The sender can request that attachments should be viewed inline so that they do not really appear like an attachment at all to the reader. Most of the time, this is desirable, so by default MH-E suppresses the buttons for inline attachments. On the other hand, you may receive code or HTML which the sender has added to his message as inline attachments so that you can read them in MH-E. In this case, it is useful to see the buttons so that you know you don't have to cut and paste the code into a file; you can simply save the attachment. If you want to make the buttons visible for inline attachments, you can use the command K t (mh-toggle-mime-buttons) to toggle the visibility of these buttons. You can turn on these buttons permanently by turning on the option mh-display-buttons-for-inline-parts-flag.

MH-E cannot display all attachments inline however. It can display text (including html) and images.

Some older mail programs do not insert the needed plumbing4 to tell MH-E whether to display the attachments inline or not. If this is the case, MH-E will display these images inline if they are smaller than the window. However, you might want to allow larger images to be displayed inline. To do this, you can change the options mh-max-inline-image-width and mh-max-inline-image-height from their default value of zero to a large number. The size of your screen is a good choice for these numbers.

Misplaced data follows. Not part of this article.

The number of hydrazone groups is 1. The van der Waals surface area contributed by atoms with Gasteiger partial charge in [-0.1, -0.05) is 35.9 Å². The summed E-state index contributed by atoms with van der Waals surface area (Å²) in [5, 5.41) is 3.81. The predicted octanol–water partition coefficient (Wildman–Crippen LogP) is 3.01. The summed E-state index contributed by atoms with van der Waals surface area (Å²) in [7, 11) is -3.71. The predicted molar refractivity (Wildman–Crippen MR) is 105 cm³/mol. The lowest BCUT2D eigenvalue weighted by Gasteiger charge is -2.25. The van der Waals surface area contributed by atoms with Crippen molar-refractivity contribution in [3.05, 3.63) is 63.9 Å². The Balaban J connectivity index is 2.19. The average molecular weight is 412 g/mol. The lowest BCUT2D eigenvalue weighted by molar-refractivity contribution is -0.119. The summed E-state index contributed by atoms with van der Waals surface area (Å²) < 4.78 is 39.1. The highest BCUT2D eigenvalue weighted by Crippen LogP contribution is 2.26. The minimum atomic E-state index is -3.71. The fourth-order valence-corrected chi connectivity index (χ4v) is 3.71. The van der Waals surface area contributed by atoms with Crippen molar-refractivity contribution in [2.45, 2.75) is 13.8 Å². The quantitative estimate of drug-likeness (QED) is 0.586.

Sometimes, a mail program will produce multiple alternatives of an attachment in increasing degree of faithfulness to the original content. By default, only the preferred alternative is displayed. If the option mh-display-buttons-for-alternatives-flag is on, then the preferred part is shown inline and buttons are shown for each of the other alternatives.

Many people prefer to see the ‘text/plain’ alternative rather than the ‘text/html’ alternative. To do this in MH-E, customize the option mm-discouraged-alternatives, and add ‘text/html’. The next best alternative, if any, will be shown.

Occasionally, though, you might want to see the preferred alternative. The command : (mh-show-preferred-alternative) displays the message with the default preferred alternative. This is as if mm-discouraged-alternatives is set to ‘nil’. Use the command <RET> (mh-show) to show the message normally again.

You can view the raw contents of an attachment with the command K i (mh-folder-inline-mime-part). This command displays (or hides) the contents of the attachment associated with the button under the cursor verbatim. If the cursor is not located over a button, then the cursor first moves to the next button, wrapping to the beginning of the message if necessary. You can also provide a numeric prefix argument (as in 4 K i) to view the attachment labeled with that number.

For additional information on buttons, see the chapters Article Buttons and MIME Commands in the The Gnus Manual.


Footnotes

[1] See the section Reading Mail: inc show next prev in the MH book.

[2] See the section Reading MIME Mail in the MH book.

[3] You can call them directly from Emacs if you're running the X Window System: type M-! xterm -e mhshow message-number. You can leave out the ‘xterm -e’ if you use mhlist or mhstore.

[4] This plumbing is the ‘Content-Disposition:’ header field.